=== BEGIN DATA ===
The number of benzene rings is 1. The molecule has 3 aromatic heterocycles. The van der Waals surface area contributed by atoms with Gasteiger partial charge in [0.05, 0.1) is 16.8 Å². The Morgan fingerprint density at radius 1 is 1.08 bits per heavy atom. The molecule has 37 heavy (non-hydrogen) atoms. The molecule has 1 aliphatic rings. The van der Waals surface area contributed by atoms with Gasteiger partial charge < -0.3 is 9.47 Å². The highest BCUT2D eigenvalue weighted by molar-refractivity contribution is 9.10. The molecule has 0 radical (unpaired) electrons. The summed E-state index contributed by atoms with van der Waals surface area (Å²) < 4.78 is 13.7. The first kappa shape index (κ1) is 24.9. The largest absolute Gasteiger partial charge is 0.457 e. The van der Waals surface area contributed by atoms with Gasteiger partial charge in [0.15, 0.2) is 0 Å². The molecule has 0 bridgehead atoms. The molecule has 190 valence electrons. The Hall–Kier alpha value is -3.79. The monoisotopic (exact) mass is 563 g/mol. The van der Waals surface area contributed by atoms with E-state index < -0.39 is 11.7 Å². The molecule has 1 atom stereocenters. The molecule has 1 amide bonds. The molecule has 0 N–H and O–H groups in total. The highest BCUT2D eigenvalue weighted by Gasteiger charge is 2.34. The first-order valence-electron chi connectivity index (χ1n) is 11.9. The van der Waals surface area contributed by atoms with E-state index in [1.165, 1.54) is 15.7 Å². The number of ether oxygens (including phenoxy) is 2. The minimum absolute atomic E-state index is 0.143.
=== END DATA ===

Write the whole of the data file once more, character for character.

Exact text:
The number of benzene rings is 1. The molecule has 3 aromatic heterocycles. The van der Waals surface area contributed by atoms with Gasteiger partial charge in [0.05, 0.1) is 16.8 Å². The Morgan fingerprint density at radius 1 is 1.08 bits per heavy atom. The molecule has 37 heavy (non-hydrogen) atoms. The molecule has 1 aliphatic rings. The van der Waals surface area contributed by atoms with Gasteiger partial charge < -0.3 is 9.47 Å². The highest BCUT2D eigenvalue weighted by molar-refractivity contribution is 9.10. The molecule has 0 radical (unpaired) electrons. The summed E-state index contributed by atoms with van der Waals surface area (Å²) < 4.78 is 13.7. The first kappa shape index (κ1) is 24.9. The largest absolute Gasteiger partial charge is 0.457 e. The van der Waals surface area contributed by atoms with Gasteiger partial charge in [0.15, 0.2) is 0 Å². The molecule has 0 bridgehead atoms. The molecule has 190 valence electrons. The Hall–Kier alpha value is -3.79. The monoisotopic (exact) mass is 563 g/mol. The van der Waals surface area contributed by atoms with E-state index < -0.39 is 11.7 Å². The molecule has 1 atom stereocenters. The molecule has 1 amide bonds. The molecule has 0 N–H and O–H groups in total. The highest BCUT2D eigenvalue weighted by Gasteiger charge is 2.34. The first-order valence-electron chi connectivity index (χ1n) is 11.9. The van der Waals surface area contributed by atoms with E-state index in [1.165, 1.54) is 15.7 Å². The number of ether oxygens (including phenoxy) is 2. The minimum absolute atomic E-state index is 0.143.